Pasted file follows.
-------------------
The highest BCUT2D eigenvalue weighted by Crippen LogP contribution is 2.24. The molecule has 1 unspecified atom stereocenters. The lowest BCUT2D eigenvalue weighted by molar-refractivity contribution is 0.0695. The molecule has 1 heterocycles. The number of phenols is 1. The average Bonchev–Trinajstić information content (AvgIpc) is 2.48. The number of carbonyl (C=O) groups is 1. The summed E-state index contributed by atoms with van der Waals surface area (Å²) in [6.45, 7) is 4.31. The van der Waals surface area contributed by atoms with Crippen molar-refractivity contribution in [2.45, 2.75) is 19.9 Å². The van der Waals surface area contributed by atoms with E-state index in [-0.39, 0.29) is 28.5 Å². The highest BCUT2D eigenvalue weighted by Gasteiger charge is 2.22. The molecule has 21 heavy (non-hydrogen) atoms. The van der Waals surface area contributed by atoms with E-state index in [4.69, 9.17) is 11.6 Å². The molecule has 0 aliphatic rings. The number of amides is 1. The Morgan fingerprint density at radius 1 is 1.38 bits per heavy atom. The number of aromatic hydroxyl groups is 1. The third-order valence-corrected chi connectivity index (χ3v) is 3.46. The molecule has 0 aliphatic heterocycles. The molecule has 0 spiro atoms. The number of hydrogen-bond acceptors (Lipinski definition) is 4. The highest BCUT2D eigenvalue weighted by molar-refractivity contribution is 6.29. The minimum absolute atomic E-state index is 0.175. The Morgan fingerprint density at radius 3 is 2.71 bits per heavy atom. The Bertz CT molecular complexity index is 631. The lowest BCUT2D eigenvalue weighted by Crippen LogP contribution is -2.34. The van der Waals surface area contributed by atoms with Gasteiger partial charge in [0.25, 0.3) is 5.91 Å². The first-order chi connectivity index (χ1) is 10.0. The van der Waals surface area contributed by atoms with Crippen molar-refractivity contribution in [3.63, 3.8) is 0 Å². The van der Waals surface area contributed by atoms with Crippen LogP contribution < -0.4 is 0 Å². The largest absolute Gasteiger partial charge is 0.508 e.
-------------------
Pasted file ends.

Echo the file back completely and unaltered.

The highest BCUT2D eigenvalue weighted by Crippen LogP contribution is 2.24. The molecule has 1 unspecified atom stereocenters. The lowest BCUT2D eigenvalue weighted by molar-refractivity contribution is 0.0695. The molecule has 1 heterocycles. The number of phenols is 1. The average Bonchev–Trinajstić information content (AvgIpc) is 2.48. The number of carbonyl (C=O) groups is 1. The summed E-state index contributed by atoms with van der Waals surface area (Å²) in [6.45, 7) is 4.31. The van der Waals surface area contributed by atoms with Crippen molar-refractivity contribution in [2.45, 2.75) is 19.9 Å². The van der Waals surface area contributed by atoms with E-state index in [-0.39, 0.29) is 28.5 Å². The highest BCUT2D eigenvalue weighted by Gasteiger charge is 2.22. The molecule has 21 heavy (non-hydrogen) atoms. The van der Waals surface area contributed by atoms with E-state index in [4.69, 9.17) is 11.6 Å². The molecule has 0 aliphatic rings. The number of amides is 1. The Morgan fingerprint density at radius 1 is 1.38 bits per heavy atom. The number of aromatic hydroxyl groups is 1. The third-order valence-corrected chi connectivity index (χ3v) is 3.46. The molecule has 0 aliphatic heterocycles. The molecule has 0 spiro atoms. The number of hydrogen-bond acceptors (Lipinski definition) is 4. The highest BCUT2D eigenvalue weighted by molar-refractivity contribution is 6.29. The minimum absolute atomic E-state index is 0.175. The Morgan fingerprint density at radius 3 is 2.71 bits per heavy atom. The Bertz CT molecular complexity index is 631. The lowest BCUT2D eigenvalue weighted by Crippen LogP contribution is -2.34. The van der Waals surface area contributed by atoms with Gasteiger partial charge in [0.25, 0.3) is 5.91 Å². The first-order chi connectivity index (χ1) is 10.0. The van der Waals surface area contributed by atoms with Crippen molar-refractivity contribution in [3.63, 3.8) is 0 Å². The van der Waals surface area contributed by atoms with Crippen LogP contribution < -0.4 is 0 Å². The largest absolute Gasteiger partial charge is 0.508 e.